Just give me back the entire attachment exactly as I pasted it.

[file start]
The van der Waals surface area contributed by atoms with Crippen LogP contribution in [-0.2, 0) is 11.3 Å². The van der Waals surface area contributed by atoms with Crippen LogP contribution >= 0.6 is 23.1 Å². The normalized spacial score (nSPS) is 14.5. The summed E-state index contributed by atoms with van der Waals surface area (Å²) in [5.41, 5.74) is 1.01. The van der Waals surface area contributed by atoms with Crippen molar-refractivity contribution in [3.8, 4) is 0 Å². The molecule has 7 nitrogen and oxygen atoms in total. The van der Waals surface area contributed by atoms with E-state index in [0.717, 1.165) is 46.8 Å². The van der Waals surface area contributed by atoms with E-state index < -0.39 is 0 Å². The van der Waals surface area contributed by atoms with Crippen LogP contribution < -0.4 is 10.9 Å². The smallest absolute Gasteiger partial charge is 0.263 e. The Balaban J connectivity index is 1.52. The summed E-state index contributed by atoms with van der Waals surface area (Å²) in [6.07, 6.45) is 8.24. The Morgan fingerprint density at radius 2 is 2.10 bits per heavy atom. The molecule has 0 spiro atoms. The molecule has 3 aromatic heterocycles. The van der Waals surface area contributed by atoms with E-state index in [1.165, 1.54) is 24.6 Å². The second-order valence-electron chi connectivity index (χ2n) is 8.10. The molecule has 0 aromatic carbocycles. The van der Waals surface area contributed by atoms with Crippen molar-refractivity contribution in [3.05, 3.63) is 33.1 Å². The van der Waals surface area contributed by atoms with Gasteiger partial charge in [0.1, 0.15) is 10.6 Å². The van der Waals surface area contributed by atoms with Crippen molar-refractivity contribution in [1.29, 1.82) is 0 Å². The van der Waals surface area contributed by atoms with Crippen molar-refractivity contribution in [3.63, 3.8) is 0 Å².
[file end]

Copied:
The van der Waals surface area contributed by atoms with Crippen LogP contribution in [-0.2, 0) is 11.3 Å². The van der Waals surface area contributed by atoms with Crippen LogP contribution >= 0.6 is 23.1 Å². The normalized spacial score (nSPS) is 14.5. The summed E-state index contributed by atoms with van der Waals surface area (Å²) in [5.41, 5.74) is 1.01. The van der Waals surface area contributed by atoms with Crippen molar-refractivity contribution in [3.8, 4) is 0 Å². The molecule has 7 nitrogen and oxygen atoms in total. The van der Waals surface area contributed by atoms with E-state index in [0.717, 1.165) is 46.8 Å². The van der Waals surface area contributed by atoms with E-state index < -0.39 is 0 Å². The van der Waals surface area contributed by atoms with Crippen LogP contribution < -0.4 is 10.9 Å². The smallest absolute Gasteiger partial charge is 0.263 e. The Balaban J connectivity index is 1.52. The summed E-state index contributed by atoms with van der Waals surface area (Å²) in [6.07, 6.45) is 8.24. The Morgan fingerprint density at radius 2 is 2.10 bits per heavy atom. The molecule has 0 spiro atoms. The molecule has 3 aromatic heterocycles. The van der Waals surface area contributed by atoms with E-state index in [1.165, 1.54) is 24.6 Å². The second-order valence-electron chi connectivity index (χ2n) is 8.10. The molecule has 0 aromatic carbocycles. The van der Waals surface area contributed by atoms with Crippen molar-refractivity contribution in [3.05, 3.63) is 33.1 Å². The van der Waals surface area contributed by atoms with Gasteiger partial charge in [0.1, 0.15) is 10.6 Å². The van der Waals surface area contributed by atoms with Crippen molar-refractivity contribution in [1.29, 1.82) is 0 Å². The van der Waals surface area contributed by atoms with Crippen molar-refractivity contribution in [3.63, 3.8) is 0 Å².